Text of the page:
Academic journal article Mythlore

Is a "Christian" Mystery Story Possible? Charles Williams's War in Heaven as a Generic Case Study

Academic journal article Mythlore

Is a "Christian" Mystery Story Possible? Charles Williams's War in Heaven as a Generic Case Study

Article excerpt

War in heaven, written by the unjustly overlooked inkling Charles Williams (1886-1945), was published in 1930. It begins with this glorious sentence: "The telephone bell was ringing wildly, but without result, since there was no one in the room but the corpse." After this auspicious opening, the book unravels into a fantastic tale of the Holy Graal, black magic, and devil worship. The standard murder mystery beginning gives way to an almost systematic reversal of the standard procedures of that genre. In War in Heaven, Williams departs from the rules that traditionally govern the murder mystery and manipulates the genre to serve his central purpose. This purpose is quite different from the raison d'etre of the mystery story proper, and leads into a discussion of how, and to what extent, a mystery can incorporate Christian themes. An examination of this book, then, becomes an investigation of a fundamental premise about how Christians write, and read, mysteries. Ultimately, War in Heaven serves as a case study in the limitations--and possibilities--of truly Christian mysteries.

Critics of War in Heaven tend to repeat the same three arguments against the success of this book. First, the opening leads the reader into generic expectations that are overturned by subsequent developments. Second, the characters are not developed as are those in standard fiction. Third, both plot and characters are subordinated to philosophical concerns. Hillary Waugh wrote that "The mystery novel does not contain the equipment to carry messages. It is too frail a box to hold the human spirit" (75). At most, he suggests, a murder mystery can make an implicit statement about maintaining order or about the value of life. Williams goes far beyond this limit.

In order to convict or clear Williams of the charge of not playing fair with the reader, the conventions of the genre must be established. While the "mystery novel" goes by many names and has numerous relations, there are two major strands: the English detective mystery and the American hard-boiled detective novel. Williams, as a British writer of the 1930s and 40s, is an heir of the English type, and the conventions discussed below relate to that side of the mystery family.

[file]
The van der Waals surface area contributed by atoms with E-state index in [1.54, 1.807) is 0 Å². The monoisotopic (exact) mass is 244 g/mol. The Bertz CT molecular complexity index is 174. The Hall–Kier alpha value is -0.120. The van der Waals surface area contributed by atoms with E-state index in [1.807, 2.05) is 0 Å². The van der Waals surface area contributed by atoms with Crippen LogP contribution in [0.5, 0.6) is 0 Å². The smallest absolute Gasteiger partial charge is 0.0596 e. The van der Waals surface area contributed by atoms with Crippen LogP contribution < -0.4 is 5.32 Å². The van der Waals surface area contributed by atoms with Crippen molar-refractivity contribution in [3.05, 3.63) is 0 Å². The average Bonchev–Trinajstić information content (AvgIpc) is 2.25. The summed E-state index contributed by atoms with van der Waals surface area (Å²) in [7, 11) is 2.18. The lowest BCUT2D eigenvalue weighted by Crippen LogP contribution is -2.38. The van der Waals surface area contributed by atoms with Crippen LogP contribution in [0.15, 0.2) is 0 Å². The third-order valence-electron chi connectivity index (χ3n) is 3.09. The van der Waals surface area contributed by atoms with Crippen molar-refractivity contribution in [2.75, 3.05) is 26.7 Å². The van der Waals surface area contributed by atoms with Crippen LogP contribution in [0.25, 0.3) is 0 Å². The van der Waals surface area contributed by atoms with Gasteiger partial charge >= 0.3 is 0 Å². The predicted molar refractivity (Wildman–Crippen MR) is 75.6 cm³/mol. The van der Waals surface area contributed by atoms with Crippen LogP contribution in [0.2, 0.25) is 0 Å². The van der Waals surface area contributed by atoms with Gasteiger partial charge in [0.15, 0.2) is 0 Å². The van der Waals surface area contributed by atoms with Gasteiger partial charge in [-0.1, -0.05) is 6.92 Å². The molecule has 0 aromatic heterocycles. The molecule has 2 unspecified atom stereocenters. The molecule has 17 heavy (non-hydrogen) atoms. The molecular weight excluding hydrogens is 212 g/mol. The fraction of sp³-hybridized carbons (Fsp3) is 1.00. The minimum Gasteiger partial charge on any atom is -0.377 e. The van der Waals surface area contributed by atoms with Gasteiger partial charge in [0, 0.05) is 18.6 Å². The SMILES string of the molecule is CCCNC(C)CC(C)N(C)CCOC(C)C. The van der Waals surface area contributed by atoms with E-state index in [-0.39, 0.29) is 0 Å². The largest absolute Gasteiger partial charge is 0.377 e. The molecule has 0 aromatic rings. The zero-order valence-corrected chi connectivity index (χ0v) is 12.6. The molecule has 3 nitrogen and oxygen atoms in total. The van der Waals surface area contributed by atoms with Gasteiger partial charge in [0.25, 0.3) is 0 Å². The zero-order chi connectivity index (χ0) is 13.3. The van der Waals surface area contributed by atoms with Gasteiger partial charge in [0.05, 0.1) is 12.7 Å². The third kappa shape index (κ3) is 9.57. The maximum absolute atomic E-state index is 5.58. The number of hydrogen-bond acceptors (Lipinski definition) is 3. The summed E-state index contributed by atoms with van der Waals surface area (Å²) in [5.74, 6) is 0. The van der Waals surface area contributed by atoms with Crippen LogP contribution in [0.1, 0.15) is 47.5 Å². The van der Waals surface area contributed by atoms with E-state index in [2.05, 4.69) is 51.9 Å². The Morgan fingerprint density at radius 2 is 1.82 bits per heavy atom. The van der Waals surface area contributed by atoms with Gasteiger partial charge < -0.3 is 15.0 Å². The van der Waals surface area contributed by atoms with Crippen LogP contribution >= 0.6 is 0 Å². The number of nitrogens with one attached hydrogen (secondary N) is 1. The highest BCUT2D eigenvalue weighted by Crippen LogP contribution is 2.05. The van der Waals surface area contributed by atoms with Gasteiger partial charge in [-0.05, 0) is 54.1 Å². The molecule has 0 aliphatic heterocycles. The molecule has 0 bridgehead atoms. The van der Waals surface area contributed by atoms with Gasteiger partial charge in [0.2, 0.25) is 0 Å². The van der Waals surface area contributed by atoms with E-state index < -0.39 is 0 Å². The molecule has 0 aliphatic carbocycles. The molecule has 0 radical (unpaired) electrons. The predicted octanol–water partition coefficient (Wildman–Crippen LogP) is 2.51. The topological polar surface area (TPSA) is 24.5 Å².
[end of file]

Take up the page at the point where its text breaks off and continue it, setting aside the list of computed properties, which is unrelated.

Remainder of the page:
Edgar Allan Poe had presented the formula in his three C. Auguste Dupin tales (Nickerson 744, Panek 10), Arthur Conan Doyle had perfected it, Agatha Christie had begun involving the reader more fully in the search for the solution, and Dorothy L. Sayers was raising the genre to new literary heights (Kenney xi) when Charles Williams entered the scene. Aaron Marc Stein states the formula for a mystery tale succinctly:

   The rules are simple. All the data must be presented to the reader.
   When he is confronted with the solution, he must be left with the
   conviction that if he had not failed to take notice of a piece of
   evidence when it was given to him, or if he had reasoned properly
   from the available data, he would have achieved the solution on his
   own. (43)

Any writer who tricks a reader into a false conclusion by withholding data "has violated the form" (43). The ending must feel impossible before it is reached and inevitable once it has arrived.

A more historically relevant (albeit American) measure was released just two years before the publication of Williams's War in Heaven: S.S. Van Dine's "Twenty Rules of the Detective Story," published in The American Magazine in September of 1928. It is a rigorous set of strictures that even the most careful practitioners feel more free to break than to keep. It includes such items as "The detective novel must have a detective in it" (that rules out, for instance, Sayers's The Documents in the Case); "There must be no love interest" (out goes Lord Peter Wimsey); and "The detective himself, or one of the official investigators, should never turn out to be the culprit" (that eliminates--a famous work by Agatha Christie). …

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